In the midst of such demands for greater financial transparency, the Government introduced the EBS in the Parliament, claiming that that it would formalise political donations and maintain the purity of free and fair elections. The EBS allows political parties to purchase bonds in denominations ranging from Rs.1,000 to Rs. 1 Crore, issued by specified branches of the State Bank of India (‘SBI’), available for a period of 10 days at the beginning of every quarter of a year. The EBS is notified by the Central Government under Section 31(3) of the Reserve Bank of India Act, 1934. Any individual or company can purchase such bonds within 15 days of being issued. However, the donor’s identity is kept anonymous and only known to the SBI. The EBS is a popular source of donation amongst political parties. Between March 2018 and October 2020, bonds worth Rs.6492.43 Crore were purchased.

The value of money power in elections is not new. The 255th Law Commission Report has highlighted that political donations enable big donors to secure favourable policies from legislators and also mislead and align public interest with their vested motivations. Democracy becomes a bidding process, where the highest contributor gets to influence the policies affecting billions (pp.7-11). In the midst of it all, hefty campaign donations translate to financial superiority in elections, which enables political solicitation, advertising and publicity and eventually increases the chance of winning elections. Furthermore, the EBS also allows funding from foreign persons and companies, thereby making India’s electoral process prone to external influence. Identifying who funds political parties would ensure an informed electorate. Voters be enabled to conduct thorough fact-check on the antecedents of parties, and elect only those to power whom they believe possess and incorruptible sense of public duty. 

The arguments of anti-disclosure proponents – that the identity of the donors must be kept private – are mistaken. Section 29C of the RP Act and Section 182(3) of the Companies Act had anyways required disclosure of such information in the financial statements of the donee and donor, respectively. Although formalising the process of political funding through the EBS is welcome, there were no arguments presented by the Government as to why the identity of the donors must be protected. However, for the sake of an argument, let us assume that privacy of donors must be protected. By applying the test of proportionality to justify the violation of the donor’s right to privacy, we see that the object sought to be achieved (i.e., electoral transparency, in line with the preceding paragraph) finds a rational nexus with the legitimate action (i.e., revealing the donor’s identity) through a valid law (i.e., the RTI Act) in the least intrusive way (merely revealing the identity of the donors, which happened earlier too). Since the proportionality test squarely applicable, and since public interest evidently outweighs the right of privacy of the donors, it would be justified to disclose the identity of the donors in ‘larger public interest’ under Sections 8(1)(e) and 8(1)(j) of the RTI Act. The CIC’s order, unfortunately, did not discuss any of the points enumerated above, and thus was evidently deficient in its reasoning.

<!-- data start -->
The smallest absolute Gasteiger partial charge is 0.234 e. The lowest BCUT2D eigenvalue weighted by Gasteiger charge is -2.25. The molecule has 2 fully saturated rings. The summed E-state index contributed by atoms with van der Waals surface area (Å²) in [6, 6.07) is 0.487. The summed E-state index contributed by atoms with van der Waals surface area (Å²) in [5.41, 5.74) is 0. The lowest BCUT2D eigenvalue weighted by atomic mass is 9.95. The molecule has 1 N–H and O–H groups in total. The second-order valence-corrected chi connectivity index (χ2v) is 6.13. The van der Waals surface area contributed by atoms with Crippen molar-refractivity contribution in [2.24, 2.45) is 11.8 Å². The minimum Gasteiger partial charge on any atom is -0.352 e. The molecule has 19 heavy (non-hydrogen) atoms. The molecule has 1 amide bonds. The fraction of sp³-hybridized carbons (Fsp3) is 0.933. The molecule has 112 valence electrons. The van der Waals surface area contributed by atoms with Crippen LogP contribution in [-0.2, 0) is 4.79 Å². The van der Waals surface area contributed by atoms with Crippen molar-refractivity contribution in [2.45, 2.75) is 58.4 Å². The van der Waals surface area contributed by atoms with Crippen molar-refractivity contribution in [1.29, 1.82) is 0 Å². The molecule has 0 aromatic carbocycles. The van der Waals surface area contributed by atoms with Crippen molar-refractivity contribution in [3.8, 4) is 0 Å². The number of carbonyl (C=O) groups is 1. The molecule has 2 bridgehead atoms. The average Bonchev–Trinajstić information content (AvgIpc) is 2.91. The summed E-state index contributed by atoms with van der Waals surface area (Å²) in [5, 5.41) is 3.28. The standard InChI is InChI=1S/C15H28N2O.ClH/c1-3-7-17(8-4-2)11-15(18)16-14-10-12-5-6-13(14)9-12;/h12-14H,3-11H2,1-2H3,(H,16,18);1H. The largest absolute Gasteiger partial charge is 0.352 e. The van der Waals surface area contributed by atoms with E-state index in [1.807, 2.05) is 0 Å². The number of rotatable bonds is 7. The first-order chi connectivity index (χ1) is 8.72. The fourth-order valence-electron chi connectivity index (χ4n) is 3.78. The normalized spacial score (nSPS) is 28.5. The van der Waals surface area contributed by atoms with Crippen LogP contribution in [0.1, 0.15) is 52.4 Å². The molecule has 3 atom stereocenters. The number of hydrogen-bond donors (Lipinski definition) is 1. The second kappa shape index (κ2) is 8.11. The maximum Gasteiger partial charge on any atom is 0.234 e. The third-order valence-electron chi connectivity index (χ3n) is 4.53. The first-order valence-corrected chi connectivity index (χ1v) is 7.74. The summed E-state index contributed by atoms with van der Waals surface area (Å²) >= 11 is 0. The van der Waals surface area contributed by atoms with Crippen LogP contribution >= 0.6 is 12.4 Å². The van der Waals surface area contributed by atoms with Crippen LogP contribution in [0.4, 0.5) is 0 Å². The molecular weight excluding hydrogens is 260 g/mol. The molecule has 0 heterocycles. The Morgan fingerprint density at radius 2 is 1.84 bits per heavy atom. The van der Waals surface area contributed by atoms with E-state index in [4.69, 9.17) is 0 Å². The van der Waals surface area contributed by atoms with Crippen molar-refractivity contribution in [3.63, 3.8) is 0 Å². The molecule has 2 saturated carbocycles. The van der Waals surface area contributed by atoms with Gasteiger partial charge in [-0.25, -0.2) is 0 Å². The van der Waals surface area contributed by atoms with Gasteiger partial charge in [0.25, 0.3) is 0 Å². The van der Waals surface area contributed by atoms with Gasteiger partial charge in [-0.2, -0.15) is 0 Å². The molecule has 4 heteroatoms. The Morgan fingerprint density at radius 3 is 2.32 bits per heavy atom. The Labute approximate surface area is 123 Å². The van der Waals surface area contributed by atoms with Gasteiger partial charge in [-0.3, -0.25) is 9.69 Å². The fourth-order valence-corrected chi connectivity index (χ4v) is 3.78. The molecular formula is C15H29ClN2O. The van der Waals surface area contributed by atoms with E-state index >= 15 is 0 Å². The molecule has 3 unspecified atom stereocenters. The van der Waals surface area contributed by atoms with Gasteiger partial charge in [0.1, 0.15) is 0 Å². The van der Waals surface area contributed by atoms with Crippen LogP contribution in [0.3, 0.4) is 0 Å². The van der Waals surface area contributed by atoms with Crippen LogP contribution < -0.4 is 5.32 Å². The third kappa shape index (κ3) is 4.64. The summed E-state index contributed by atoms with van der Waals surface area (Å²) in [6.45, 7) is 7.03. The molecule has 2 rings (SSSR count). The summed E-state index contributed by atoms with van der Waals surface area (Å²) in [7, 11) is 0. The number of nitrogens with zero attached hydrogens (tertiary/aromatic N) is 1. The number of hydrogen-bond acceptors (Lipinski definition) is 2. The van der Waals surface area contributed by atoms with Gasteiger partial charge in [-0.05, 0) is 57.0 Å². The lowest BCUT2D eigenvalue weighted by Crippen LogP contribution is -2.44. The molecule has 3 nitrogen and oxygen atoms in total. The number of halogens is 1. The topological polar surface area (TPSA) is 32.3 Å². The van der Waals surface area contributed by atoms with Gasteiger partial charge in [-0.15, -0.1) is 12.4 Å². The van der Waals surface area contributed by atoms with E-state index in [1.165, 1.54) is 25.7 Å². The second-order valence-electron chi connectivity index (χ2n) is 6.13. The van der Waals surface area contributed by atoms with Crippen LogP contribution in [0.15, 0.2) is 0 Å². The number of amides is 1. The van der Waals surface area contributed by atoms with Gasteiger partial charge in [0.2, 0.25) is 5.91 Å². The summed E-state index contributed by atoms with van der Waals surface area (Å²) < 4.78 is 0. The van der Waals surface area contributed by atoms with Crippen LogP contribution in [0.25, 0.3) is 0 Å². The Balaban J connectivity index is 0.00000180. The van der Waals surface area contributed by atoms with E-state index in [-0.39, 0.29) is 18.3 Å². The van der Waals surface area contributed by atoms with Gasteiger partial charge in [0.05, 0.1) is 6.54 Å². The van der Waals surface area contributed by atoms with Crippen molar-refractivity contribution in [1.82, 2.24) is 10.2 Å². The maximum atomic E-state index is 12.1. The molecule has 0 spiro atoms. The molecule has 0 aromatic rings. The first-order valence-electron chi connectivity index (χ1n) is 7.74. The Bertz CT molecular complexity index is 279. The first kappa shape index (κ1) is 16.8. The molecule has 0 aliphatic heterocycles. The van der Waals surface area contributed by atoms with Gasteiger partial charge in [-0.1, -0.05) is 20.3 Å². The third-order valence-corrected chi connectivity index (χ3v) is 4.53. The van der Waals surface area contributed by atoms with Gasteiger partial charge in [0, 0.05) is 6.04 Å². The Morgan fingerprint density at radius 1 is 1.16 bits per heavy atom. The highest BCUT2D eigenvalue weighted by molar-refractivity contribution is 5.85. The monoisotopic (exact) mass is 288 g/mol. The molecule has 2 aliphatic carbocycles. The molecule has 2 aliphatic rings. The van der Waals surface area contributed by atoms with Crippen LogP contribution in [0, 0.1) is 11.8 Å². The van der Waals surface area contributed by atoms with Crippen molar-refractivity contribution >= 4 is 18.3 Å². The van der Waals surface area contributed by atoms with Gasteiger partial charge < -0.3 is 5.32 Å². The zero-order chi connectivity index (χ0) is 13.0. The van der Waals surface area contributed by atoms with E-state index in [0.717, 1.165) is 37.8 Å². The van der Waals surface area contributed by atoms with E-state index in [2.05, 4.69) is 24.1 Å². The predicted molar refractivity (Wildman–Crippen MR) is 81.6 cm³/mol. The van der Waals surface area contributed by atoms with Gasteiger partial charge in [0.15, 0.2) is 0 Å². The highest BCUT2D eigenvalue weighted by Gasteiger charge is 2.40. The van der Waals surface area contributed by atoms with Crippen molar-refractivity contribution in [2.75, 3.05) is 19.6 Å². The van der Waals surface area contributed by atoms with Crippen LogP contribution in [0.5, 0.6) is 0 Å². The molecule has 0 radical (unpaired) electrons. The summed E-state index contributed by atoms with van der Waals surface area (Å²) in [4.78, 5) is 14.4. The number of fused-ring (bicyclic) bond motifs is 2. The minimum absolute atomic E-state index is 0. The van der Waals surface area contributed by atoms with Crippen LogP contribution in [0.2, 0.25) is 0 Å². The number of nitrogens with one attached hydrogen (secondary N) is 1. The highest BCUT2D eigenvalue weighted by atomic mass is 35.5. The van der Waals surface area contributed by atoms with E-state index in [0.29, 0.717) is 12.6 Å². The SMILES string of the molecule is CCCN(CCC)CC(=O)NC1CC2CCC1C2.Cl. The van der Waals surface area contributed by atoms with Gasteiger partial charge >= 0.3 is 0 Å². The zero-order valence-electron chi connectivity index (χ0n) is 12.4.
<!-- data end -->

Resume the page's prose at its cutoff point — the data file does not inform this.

Conclusion

We now briefly discuss the SC’s refusal to stay the EBS. The SC, in its order, had an (inutile) conversation on how persons seeking information on funds received by political parties under the EBS can cull out the information through the financial statements of the corporate-donors and party-donees. Thus, they felt that the existing scheme was sufficiently transparent, and it was not as though the transactions were behind “iron curtains”, “incapable of being pierced”. However, the SC did not consider the amendments to Section 29C(b) of the RP Act, and Section 182(3) of the Companies Act vide the Finance Act, whereby corporate-donors and political parties are not obligated to disclose such information to either the registrar of companies or the Election Commission, respectively. Ironically, the SC also noted that the only grounds for disclosing of the donors’ identity is when it is “demanded by a competent court or upon registration of a criminal case by any law enforcement agency” (para.18). Thus, they assumed that the filing of annual incomes by donor-companies and other financial statements by political parties would enable a person to cull out information on party funding through a ‘match the following’ without even considering the opaque changes introduced the Finance Act.